Quantity of data can undermine federal investigations in two ways: Either investigators receive sparse, filtered-out responses to their inquiries that leave crucial information out, or they can be inundated with too much data that makes it hard to see the forest for the trees.
In both cases, the problem is that investigators “don’t know what they don’t know.” But Steven Burke, the chairman of the Investigation subcommittee of the Technology committee of the Council of Inspectors General on Integrity and Efficiency (CIGIE), said one of the ways to overcome those challenges is with good business relationships among government customers and external data owners.
He said recent developments from the Digital Accountability and Transparency Act of 2014 and more transparency of government information on websites such as IGNET.gov, which is hosted by CIGIE, Oversight.gov and the White House; to government transparency of COVID-19 pandemic relief spending are all good opportunities to see where information is going.
“From an investigative standpoint, that’s absolutely fantastic for us, because it gives us an extra eye on that data that the government has in its possession, on how we can then introduce that into leads for investigations,” Burke said on Federal Drive with Tom Temin.
He previously worked at the Transportation Department and many cases of data gathering were related to pandemic relief funds going to entities such as airports, or cities’ public transit systems. The funds were needed to improve runway tarmacs or pay employees, so DOT needs to track where the money goes and review the invoice processing for those funds, Burke said.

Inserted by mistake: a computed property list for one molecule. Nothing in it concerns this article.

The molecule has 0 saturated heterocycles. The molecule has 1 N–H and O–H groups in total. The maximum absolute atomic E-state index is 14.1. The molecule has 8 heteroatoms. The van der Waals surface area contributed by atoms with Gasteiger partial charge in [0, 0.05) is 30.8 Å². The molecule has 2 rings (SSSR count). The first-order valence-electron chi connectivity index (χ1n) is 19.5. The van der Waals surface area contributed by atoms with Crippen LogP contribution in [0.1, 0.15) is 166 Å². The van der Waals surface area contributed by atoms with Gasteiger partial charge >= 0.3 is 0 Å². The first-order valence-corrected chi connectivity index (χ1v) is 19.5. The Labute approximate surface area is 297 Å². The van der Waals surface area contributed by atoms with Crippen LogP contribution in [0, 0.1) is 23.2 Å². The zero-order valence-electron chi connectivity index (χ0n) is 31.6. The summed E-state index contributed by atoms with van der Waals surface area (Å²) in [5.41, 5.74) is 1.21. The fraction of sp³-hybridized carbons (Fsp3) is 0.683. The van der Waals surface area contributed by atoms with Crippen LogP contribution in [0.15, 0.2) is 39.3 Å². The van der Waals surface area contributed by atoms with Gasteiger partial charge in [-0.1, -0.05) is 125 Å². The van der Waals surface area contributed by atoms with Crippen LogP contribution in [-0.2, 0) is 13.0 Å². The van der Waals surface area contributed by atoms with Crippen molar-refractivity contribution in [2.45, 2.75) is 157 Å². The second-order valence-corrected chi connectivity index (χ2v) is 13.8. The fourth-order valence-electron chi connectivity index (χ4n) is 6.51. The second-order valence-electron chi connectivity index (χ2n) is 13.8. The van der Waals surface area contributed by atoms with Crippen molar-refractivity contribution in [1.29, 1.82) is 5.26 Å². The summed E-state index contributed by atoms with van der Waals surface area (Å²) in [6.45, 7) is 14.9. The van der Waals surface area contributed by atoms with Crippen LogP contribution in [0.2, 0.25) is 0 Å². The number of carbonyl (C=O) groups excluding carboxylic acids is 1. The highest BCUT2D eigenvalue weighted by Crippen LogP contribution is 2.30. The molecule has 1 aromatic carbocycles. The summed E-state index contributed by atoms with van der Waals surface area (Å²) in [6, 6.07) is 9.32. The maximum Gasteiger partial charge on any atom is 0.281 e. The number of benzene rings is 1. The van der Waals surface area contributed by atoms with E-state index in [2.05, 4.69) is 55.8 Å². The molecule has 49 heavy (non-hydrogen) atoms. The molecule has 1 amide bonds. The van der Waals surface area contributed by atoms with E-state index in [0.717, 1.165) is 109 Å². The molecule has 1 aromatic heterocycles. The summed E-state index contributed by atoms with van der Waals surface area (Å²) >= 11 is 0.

Those invoices, along with procurement records, contractor and grantee discussions, PDFs and photographs are generating data. And if any allegations of improper spending arise around the use of relief funds, Burke said it can take a certain “gumshoe” type investigation or physical inspection to analyze the data.
“Many times, that’s a big question mark we have is ‘Do they have everything that they need for that investigation?’ This could mean multiple different personnel within the organization are reviewing the data records that are collected from data scientists, to forensic analysts, or just to another investigator or an auditor, just to ensure the content is complete, thorough, and in the information realm that they’re looking for,” he said. “If it’s externally-based information through the information that was gained through a search warrant, a court order or subpoena, that’ll be through consultation through the Department of Justice and U.S. Attorney’s Office, to determine the validity and the content – was the legal process actually complied with? Or do we have to have supplemental legal guidance to go back to the entity for more detailed or more thorough information?”
But unlike in government, where an agency’s own records are kept for years, companies retain their records for varying lengths of time, maybe just for weeks or months.
Storage remains a major challenge for federal digital investigations. Burke said if everything were done on premise investigators would need to procure, power-up and maintain security compliance with the Federal Information Security Management Act. OIGs would need to request budget increases for hardware so that end users, auditors, agents and forensic analysts could review the data. That’s why some agencies are shifting from on premise to the cloud, or a hybrid of both.
Burke said the tagging of metadata for ever-increasing amounts of data is relentless.
“And just as you would go through papers and boxes of things that you’ve collected as a search warrant, we now have to ingest all of those electronic records and data objects into some form of software appliance or hardware appliance that can ingest, interpret, and deliver that content for a user to view and determine, ‘Are these records attributable to the allegations at hand, or do these records exonerate our target from the allegations we have today?’” he said.